If you work as an ALT in the public school system, whether you like it or not, you're playing custodian to the next generation. Your job may be to assist the home-room teacher teach English, but your responsibility is to help the children under your watch grow into adults who can participate in the international community they will inhabit. Teamwork is now and will be a part of that future.
Many language teachers in Japan complain that they are employed as over-qualified CD players. Especially in junior high schools, JTEs often ask ALTs to read this for the students. This gets old and you may even start to wonder why you're doing it when there's a CD player right there? Well, here's something you can do to impress your colleague, focus students attention and get them actually listening to what you're saying, and most importantly, differentiate yourself from a recording.
If you teach English at elementary school in Japan, you'll probably be using Hi, friends! Most of the Lessons in this text book follow a four part structure. For ALTs that visit schools once a week, that means each grammar point lasts four weeks. Seems like too long? Personally, I think it's about right.
When I first started teaching English in Japan, we didn't have textbooks for elementary students. Then we had Eigo Noto. Now we have Hi, friends! When I first started, each lesson I taught at elementary school was unto itself - the never continued or related to each other. They were also very vocabulary focused. Grammar was an afterthought.
Did you know that motivation is the primary trigger of language acquisition? And that motivation differs student to student? It seems so obvious but there was a time when academics assumed students all had the same level of motivation for learning a new language. Crazy right!
Often the work of an ALT, especially at junior high level, is likened to being a tape recorder. We're asked to read things out loud so that students can repeat after us. This can get boring but if you consider the purpose and potential benefits of this activity, you can increase the value to the students of this activity.
One of the biggest challenges teaching English in Japan is communicating with students (and teachers) in class. Some of us choose to use the crutch of Japanese to help with classroom instructions and communication, while others are die-hard for the full immersion English only approach. But then it's very easy to start using Japanese-English rather than normal English. What is the difference? Which is better?
I'm not a great people person - actually I'm a bit of an introvert. It's probably no surprise that I find it challenging to approach people who I don't know well for meetings that will always be tainted with language barrier awkwardness. But the more you do it, the easier it gets.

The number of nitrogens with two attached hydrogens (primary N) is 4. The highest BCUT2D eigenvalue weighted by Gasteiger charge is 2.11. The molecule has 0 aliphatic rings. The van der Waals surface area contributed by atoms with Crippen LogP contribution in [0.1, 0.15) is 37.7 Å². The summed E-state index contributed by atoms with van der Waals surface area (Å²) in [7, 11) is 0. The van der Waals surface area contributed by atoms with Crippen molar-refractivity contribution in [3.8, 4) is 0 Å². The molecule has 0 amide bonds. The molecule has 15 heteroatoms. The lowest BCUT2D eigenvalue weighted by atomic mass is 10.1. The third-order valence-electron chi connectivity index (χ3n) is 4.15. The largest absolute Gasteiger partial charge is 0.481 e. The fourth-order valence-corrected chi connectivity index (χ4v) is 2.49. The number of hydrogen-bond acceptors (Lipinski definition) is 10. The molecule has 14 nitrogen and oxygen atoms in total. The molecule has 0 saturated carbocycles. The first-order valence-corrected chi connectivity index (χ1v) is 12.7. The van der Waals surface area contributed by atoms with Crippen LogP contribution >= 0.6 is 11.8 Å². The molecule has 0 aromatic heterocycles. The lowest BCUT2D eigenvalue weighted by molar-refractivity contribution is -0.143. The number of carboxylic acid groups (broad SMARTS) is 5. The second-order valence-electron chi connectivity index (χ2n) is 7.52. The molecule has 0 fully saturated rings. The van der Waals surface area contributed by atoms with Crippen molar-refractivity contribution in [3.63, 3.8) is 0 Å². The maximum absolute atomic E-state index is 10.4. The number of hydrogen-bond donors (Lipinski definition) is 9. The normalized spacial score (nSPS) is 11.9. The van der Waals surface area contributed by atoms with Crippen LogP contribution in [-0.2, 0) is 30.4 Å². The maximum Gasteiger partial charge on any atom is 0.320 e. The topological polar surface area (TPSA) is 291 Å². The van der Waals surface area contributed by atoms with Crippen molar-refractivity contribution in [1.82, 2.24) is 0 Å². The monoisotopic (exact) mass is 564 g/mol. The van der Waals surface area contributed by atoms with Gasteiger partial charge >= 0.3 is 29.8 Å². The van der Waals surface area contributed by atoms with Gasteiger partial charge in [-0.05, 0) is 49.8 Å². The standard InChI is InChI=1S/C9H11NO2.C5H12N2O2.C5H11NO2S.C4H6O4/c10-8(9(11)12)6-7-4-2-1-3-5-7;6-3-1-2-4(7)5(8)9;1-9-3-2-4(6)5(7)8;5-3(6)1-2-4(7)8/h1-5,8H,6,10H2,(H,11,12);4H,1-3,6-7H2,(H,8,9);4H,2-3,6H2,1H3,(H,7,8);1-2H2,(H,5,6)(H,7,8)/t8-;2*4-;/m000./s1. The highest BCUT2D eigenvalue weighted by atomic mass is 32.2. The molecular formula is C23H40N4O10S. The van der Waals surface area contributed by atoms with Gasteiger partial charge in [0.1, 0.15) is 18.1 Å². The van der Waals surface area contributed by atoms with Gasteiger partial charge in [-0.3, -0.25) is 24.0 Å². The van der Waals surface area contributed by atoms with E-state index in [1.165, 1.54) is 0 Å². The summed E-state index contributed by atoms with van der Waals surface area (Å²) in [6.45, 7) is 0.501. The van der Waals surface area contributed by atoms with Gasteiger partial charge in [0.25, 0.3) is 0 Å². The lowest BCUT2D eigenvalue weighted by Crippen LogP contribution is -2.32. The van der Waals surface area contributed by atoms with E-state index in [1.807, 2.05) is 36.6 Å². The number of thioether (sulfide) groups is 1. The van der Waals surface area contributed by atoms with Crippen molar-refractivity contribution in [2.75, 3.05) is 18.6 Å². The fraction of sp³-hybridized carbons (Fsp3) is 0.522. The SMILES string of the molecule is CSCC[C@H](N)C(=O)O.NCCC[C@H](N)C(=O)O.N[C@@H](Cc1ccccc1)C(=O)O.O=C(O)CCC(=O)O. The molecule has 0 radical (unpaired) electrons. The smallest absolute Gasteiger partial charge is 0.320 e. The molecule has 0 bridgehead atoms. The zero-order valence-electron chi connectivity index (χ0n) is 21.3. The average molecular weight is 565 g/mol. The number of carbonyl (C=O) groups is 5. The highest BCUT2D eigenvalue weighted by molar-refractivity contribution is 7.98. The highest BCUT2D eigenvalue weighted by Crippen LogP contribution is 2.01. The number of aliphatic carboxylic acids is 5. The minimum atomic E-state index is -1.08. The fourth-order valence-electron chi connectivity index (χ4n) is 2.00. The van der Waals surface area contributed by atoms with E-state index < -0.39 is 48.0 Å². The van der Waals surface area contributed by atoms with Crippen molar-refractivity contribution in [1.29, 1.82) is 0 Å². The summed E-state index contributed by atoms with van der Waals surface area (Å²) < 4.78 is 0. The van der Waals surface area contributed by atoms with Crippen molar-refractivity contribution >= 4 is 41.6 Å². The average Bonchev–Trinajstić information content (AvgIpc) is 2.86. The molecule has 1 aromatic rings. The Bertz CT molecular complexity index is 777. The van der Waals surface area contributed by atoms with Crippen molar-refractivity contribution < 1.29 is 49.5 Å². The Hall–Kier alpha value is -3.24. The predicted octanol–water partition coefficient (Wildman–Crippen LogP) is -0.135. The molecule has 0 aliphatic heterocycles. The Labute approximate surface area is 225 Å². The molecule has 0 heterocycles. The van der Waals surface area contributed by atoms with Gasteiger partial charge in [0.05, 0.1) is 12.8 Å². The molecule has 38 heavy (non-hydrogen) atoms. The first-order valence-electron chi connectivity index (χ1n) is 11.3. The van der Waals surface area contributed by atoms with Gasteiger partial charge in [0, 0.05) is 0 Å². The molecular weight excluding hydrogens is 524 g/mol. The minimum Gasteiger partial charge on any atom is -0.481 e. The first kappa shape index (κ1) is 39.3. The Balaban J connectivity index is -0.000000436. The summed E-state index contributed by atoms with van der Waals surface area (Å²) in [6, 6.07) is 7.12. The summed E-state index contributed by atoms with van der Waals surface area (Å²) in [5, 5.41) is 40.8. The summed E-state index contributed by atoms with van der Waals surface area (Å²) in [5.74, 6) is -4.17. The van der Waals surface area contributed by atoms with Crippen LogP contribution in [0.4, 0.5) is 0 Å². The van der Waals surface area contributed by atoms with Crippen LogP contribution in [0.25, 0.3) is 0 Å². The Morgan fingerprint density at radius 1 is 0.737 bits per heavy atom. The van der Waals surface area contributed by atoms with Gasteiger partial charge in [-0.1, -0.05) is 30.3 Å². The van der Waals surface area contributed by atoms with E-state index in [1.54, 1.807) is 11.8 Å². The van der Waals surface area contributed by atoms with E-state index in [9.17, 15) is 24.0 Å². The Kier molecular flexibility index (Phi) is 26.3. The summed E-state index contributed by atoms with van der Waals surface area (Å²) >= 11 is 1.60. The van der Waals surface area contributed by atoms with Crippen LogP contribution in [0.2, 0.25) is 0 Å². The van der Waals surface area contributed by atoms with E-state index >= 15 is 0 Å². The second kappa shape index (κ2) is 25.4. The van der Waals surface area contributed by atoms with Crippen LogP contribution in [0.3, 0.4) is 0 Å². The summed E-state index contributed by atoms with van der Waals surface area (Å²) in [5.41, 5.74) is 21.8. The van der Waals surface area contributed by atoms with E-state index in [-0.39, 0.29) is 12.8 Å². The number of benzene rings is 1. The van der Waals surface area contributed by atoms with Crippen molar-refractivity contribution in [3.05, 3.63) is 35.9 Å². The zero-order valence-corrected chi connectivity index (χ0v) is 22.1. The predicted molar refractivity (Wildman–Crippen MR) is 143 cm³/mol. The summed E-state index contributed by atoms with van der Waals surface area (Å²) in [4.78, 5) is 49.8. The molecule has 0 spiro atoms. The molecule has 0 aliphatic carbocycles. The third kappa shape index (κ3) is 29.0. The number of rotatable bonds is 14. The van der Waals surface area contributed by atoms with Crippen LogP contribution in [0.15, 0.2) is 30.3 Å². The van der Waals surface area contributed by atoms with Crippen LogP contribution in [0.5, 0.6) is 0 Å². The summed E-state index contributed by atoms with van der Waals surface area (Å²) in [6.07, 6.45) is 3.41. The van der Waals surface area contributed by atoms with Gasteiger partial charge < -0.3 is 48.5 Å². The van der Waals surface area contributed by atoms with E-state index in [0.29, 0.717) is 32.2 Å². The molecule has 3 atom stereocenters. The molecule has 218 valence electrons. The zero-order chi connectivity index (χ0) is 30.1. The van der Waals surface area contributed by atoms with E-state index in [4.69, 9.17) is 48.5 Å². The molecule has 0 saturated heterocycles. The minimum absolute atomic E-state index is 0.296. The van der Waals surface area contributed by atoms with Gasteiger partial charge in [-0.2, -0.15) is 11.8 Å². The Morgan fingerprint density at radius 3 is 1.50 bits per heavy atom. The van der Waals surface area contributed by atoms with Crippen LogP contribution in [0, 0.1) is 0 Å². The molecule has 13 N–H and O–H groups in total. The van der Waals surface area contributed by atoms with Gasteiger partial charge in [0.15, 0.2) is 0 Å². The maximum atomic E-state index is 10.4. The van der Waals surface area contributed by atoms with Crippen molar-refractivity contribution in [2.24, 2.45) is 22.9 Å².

A common place where students can slip is plurals in common phrases like "I like bananas." or "I have 2 dogs." You'll often hear them missing the "s" at the end. Here's a few tips to teach plurals in elementary school.
If you teach English in the Japanese public school system at Elementary level, you probably work or have worked alongside at least one homeroom teacher (HRT) that gives the distinct impression of disliking English (or at least, teaching it). In some cases, there's nothing you can do but in most the reason and solution for better classroom interaction and a more enthusiastic homeroom teacher is simple.
Presenting in pairs is a way to lessen the burden of presenting things in front of the whole class. Even though doing solo presentations is a good confidence builder, it is challenging speaking in a second language and solo speaking just makes is stressful when the main goal of an English lesson should be to get the students talking!
When I started teaching English in Japan, I think the students got some good communication time with me. I had no idea how to teach, even less Japanese ability and so what I did was talk to the students. And without any idea of what they had studied so far. During warmup Q&A's, the class teacher would often tell me "Sorry, they haven't studied that grammar yet."
Oftentimes, our roles in class are thinking up games or activities to make practicing a phrase or short dialogue set fun and kid oriented. But there is the other English that you should also nurture in your class. The every day English, also known as classroom English - it's what the students use as part of the lesson but isn't the lesson, it's what helps communication throughout the class.
Your first day as an English teacher in a Japanese school can be nerve wracking. Not only are you dropped into a new work environment with new people (and for many of us) in a new language. On top of that, the first time you step into a Japanese class room you will be asked to teach your first live lesson! - The good news is it's not that bad, and the tips below will help you get through it.
We often use warm-ups in class, whether teaching elementary, junior high or high school. A bad warm-up is no fun for teachers or students and can set a mood that's hard to shake. On the other hand, an effective warm-up that hits these three main points will set you up for a successful class that leaves students looking forward to their next English lesson with you.
English pronunciation in Japan is generally at quite a low level. This is because Japanese students of English tend to rely on the katakana pronunciation of English words.
The katakana pronunciation can make it hard for certain words to be understood by a native English speaker but the reverse problem occurs too. Students also have trouble understanding words spoken in a natural, native English speaker's accent.